Rival Iraq groups claim blocs to form government
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Rival Iraq groups claim blocs to form government

Baghdad: Rival Iraqi political factions say they have each formed alliances capable of forming a government in the new parliament after months of political uncertainty following a May election.

Politicians led by cleric Moqtada al-Sadr and Prime Minister Haider al-Abadi said they created an alliance that would give them a majority bloc in parliament.

Supporters of Shiite cleric Muqtada al-Sadr carry his image as they celebrate in Tahrir Square, Baghdad, in May.

Supporters of Shiite cleric Muqtada al-Sadr carry his image as they celebrate in Tahrir Square, Baghdad, in May.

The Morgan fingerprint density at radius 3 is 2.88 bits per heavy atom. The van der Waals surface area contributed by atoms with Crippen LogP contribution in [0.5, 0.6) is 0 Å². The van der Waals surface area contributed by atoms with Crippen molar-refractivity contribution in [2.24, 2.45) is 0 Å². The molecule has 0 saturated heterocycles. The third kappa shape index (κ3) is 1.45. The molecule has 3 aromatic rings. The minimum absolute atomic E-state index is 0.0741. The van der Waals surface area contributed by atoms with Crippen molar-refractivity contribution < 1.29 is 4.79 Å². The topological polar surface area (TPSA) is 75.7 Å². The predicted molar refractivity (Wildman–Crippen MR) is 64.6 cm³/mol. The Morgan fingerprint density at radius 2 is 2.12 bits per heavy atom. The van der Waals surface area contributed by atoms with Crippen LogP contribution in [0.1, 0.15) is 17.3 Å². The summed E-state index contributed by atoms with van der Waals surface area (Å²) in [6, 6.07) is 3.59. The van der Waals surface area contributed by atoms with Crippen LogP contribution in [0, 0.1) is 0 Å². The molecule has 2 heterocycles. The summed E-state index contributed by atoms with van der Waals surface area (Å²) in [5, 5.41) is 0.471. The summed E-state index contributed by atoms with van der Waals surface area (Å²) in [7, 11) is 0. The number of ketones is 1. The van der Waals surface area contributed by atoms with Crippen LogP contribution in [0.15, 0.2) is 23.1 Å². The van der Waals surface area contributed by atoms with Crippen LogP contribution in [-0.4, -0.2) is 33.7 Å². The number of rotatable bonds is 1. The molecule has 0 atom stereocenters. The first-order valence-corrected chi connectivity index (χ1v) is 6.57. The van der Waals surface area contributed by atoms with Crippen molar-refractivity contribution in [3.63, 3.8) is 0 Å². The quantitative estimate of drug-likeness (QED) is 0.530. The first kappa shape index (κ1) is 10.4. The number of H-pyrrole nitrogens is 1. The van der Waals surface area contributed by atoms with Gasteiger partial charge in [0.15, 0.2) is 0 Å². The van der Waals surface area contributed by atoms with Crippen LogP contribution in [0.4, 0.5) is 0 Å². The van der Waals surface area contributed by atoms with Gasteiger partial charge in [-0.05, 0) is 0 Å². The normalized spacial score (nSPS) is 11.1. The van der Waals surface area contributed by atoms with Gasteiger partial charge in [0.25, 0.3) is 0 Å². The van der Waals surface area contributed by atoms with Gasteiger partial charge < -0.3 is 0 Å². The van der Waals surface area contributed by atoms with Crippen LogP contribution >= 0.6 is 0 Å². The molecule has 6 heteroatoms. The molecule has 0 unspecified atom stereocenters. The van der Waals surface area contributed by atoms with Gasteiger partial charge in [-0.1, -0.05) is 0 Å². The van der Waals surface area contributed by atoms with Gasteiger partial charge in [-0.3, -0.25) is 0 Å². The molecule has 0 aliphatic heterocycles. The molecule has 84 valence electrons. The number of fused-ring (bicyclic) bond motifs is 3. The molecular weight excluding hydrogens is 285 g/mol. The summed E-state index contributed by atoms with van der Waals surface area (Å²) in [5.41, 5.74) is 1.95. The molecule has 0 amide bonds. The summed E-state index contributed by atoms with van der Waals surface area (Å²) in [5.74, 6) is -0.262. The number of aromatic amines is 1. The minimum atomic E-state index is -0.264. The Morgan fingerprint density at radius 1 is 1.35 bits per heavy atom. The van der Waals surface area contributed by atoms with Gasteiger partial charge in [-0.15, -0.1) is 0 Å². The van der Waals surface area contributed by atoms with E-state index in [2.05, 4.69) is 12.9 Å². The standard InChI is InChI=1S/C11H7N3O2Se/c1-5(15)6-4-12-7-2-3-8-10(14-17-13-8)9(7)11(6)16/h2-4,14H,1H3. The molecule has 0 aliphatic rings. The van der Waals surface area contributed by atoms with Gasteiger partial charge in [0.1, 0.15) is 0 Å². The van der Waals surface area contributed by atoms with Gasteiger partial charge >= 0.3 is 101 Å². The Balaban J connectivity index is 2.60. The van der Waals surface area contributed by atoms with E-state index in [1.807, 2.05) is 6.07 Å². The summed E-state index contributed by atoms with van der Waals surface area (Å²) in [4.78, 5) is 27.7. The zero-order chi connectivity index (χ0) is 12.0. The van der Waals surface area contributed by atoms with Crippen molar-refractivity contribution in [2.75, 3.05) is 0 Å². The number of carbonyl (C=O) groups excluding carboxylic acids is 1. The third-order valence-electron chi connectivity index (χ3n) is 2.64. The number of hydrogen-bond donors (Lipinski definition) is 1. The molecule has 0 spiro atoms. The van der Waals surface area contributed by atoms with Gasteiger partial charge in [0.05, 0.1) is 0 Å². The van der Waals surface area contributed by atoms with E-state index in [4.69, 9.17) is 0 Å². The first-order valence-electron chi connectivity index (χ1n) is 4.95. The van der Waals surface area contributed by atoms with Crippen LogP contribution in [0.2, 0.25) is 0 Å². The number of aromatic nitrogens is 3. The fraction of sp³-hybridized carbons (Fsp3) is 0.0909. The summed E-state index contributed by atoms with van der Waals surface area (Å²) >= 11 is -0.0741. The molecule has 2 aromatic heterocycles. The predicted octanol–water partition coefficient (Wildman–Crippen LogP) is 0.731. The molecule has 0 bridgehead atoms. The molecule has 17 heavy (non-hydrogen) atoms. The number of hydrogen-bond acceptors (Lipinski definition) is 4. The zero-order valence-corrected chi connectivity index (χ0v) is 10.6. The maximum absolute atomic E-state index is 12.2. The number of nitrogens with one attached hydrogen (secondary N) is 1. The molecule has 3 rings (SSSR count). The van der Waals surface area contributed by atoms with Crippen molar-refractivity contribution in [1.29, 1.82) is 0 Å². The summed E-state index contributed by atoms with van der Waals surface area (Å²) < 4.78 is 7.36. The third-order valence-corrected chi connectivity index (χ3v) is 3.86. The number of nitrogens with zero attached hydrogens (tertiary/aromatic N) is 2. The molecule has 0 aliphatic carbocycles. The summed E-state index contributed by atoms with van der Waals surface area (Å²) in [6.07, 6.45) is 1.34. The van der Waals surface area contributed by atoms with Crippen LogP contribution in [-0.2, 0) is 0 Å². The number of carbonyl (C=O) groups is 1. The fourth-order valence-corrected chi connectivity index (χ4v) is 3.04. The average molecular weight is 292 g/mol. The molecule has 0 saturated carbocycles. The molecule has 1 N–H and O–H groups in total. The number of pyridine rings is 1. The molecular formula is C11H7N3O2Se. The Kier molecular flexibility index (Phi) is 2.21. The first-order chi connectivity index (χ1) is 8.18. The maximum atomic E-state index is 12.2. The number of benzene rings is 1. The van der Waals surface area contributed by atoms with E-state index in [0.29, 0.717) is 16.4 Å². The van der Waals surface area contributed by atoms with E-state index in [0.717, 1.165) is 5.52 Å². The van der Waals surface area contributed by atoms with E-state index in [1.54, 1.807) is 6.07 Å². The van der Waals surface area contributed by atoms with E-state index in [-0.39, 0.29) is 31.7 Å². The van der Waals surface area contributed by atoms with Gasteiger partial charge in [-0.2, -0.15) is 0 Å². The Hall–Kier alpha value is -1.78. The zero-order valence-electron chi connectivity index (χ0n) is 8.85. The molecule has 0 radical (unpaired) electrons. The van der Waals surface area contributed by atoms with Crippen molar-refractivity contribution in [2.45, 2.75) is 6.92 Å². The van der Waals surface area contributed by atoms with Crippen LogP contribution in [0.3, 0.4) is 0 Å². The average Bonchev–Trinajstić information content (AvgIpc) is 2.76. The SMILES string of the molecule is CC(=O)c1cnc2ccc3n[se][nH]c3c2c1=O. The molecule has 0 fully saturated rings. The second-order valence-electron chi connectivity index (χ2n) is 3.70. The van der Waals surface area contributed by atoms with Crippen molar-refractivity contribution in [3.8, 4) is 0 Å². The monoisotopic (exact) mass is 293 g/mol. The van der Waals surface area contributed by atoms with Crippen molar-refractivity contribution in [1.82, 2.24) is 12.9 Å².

Photo: AP

A rival grouping led by militia commander Hadi al-Ameri and former Prime Minister Nuri al-Maliki responded by saying it had formed its own alliance that would be the largest bloc in parliament after it got some lawmakers to defect from the other group.

Ameri and Maliki are Iran's two most prominent allies in Iraq. Abadi is seen as the preferred candidate of the United States, while Sadr portrays himself as a nationalist who rejects both American and Iranian influence.

Iraqis voted in May in their first parliamentary election since the defeat of Islamic State's self-declared caliphate, but a contentious recount process delayed the announcement of final results until last month.

The new government will be tasked with rebuilding the country after a three-year war with Islamic State militants and balancing relations between Iraq's two biggest allies: arch-rivals Iran and the United States.

Reuters